JOHANN SEBASTIAN BACH: DAS WOHLTEMPERIERTE KLAVIER
“The work of works” (Robert Schumann): “An everlasting treasure of the piano repertoire and piano pedagogy, almost without rival” (Dénes Bartha). Such is the high praise that has been lauded by musicians and music historians on Johann Sebastian Bach’s two-volume work in the nigh 300 years since it was written. This extraordinary cycle was not published by the composer in print, but in the 50 years following his death dozens of manuscript copies were made of it, and in 1800 three publishers published it simultaneously. Each volume of the cycle contains 24 preludes and fugues, in all of the major and minor keys, each pair progressing upwards by one semitone – a unique undertaking for its time. (Although there were precedents, above all J. C. Fischer’s orgain series Ariadne musica, but Fischer’s work has only 20 preludes and fugues, and is far shorter and simpler, consisting of pieces written expressly for teaching purposes.)
“Das wohl temperirte Clavier” stands at the head of the composer’s 1722 manuscript of the first volume, and the text of the title page goes on to explain what Bach understood by the expression “well tempered”: a tuning system in which one could play in all 24 keys. This is generally identified as the widely used so-called equal temperament, in which all the major and minor keys sound the same. This tuning system was known from the 16th century, but in Bach’s time there also existed several types of mildly uneven temperament which were also suitable for playing the pieces in this cycle. In the 18th century in German-speaking areas the word “clavier” could mean three different things: 1) a keyboard, 2) the clavichord, a soft-sounding household instrument capable of shades of dynamics, and 3) generally any keyboard instrument. Bach probably used the word in this latter sense, for although many of the pieces sound good on the clavichord too, the fine contours of the inner voices of the fugues are perhaps best brought out on the cembalo, and this is the instrument on which all the preludes and fugues sound equally convincing.
The composer’s manuscript of 1722, which contains all the material of Book 1 of the Wohltemperiertes Klavier, is the summary of a long creative process. An early version of eleven preludes in the cycle features in a music book made for Bach’s eldest son, Wilhelm Friedemann (conceivably, the composer first planned a series of preludes, and later linked them up to fugues), and on the basis of differences in style, we can suppose that other movements too also had earlier versions. (Later, in the 1720s and 30s, Bach revised all the movements of the series at least twice.) The material of volume II spans an even wider period: some movements date from the first Leipzig period, from the mid-1720s, but most of the preludes and fugues were probably written after 1735.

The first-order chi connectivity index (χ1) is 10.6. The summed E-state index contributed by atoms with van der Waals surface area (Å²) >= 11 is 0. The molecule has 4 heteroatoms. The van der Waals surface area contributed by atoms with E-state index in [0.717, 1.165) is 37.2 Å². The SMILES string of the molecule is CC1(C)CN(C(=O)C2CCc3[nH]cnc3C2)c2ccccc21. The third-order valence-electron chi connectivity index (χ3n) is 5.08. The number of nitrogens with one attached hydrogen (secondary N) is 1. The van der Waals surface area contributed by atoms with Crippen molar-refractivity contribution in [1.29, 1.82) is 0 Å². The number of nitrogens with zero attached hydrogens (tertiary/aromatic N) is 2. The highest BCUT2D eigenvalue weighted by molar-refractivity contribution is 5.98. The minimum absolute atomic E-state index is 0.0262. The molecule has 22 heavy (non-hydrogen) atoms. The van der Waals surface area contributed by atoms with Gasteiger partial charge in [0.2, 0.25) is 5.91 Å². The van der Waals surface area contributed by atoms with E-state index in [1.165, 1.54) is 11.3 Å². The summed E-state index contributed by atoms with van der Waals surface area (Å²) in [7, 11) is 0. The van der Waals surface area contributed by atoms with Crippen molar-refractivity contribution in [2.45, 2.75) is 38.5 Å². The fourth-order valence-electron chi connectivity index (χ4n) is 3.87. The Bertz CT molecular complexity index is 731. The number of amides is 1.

The complete series was finished about twenty years after the first volume, by the middle of the 1740s, and this too was later revised.
Although the Wohltemperiertes Klavier is still today the daily bread of student pianists of the highest calibre, alongside its pedagogical role, its greatest importance lies in the encyclopedic richness of its musical contents, the variety of types of movement, textures and characters, the formal rigour and freedom, and the juxtaposition of archaic and the most modern of styles from Bach’s time. Both volumes contain prelude-and-fugue pairs of which were conceivably written at different times (for instance, in volume II the A flat major prelude is one of the latest movements, while the fugue is one of the earliest).
Among the preludes we find improvisatory arpeggiations of a true “preamble” character (for instance, I/C major, I/C minor, I/G major), music similar to the two- and three-part inventions (I/F sharp major, II/D sharp minor, and I/A major), richly embellished Adagios (I/E flat minor), Andantes reminiscent of the style of the trio sonatas of Arcangelo Corelli (I/B minor), movements referencing the concerto style of Vivaldi (II/D minor, II/ B major), dance (gigue) rhythms (II/E flat major, II/A major), some in the “galant” style (I/A flat major, II/F minor) and even one presaging the opening chorus of the Matthew Passion (I/B flat minor). The fugues are at least as varied as the preludes, in terms of both structure and style: the collection contains archaic movements rooted in the 17th centure (II/E major, II/G minor), rigorously written movements close to the Kunst der Fuge (II/B major), and more freely structured ones (II/A major). And perhaps most surprisingly: even fugues can be written in the galant style (II/F major, II/F minor). Although this diversity is typical of the entire Wohltemperiertes Klavier, the time that elapsed between the writing of the two volumes resulted nevertheless in perceptible differences: the first volume has more four-part fugues, and the two five-part fugues (C sharp minor and B flat minor); the second volume has more galant movements, the preludes are often longer, almost of equal weight with the fugues, and their structure is often binary or ternary, similar to the pre-Classical sonata movements with repeats (in Book I there is only one such prelude, while in Book II there are ten).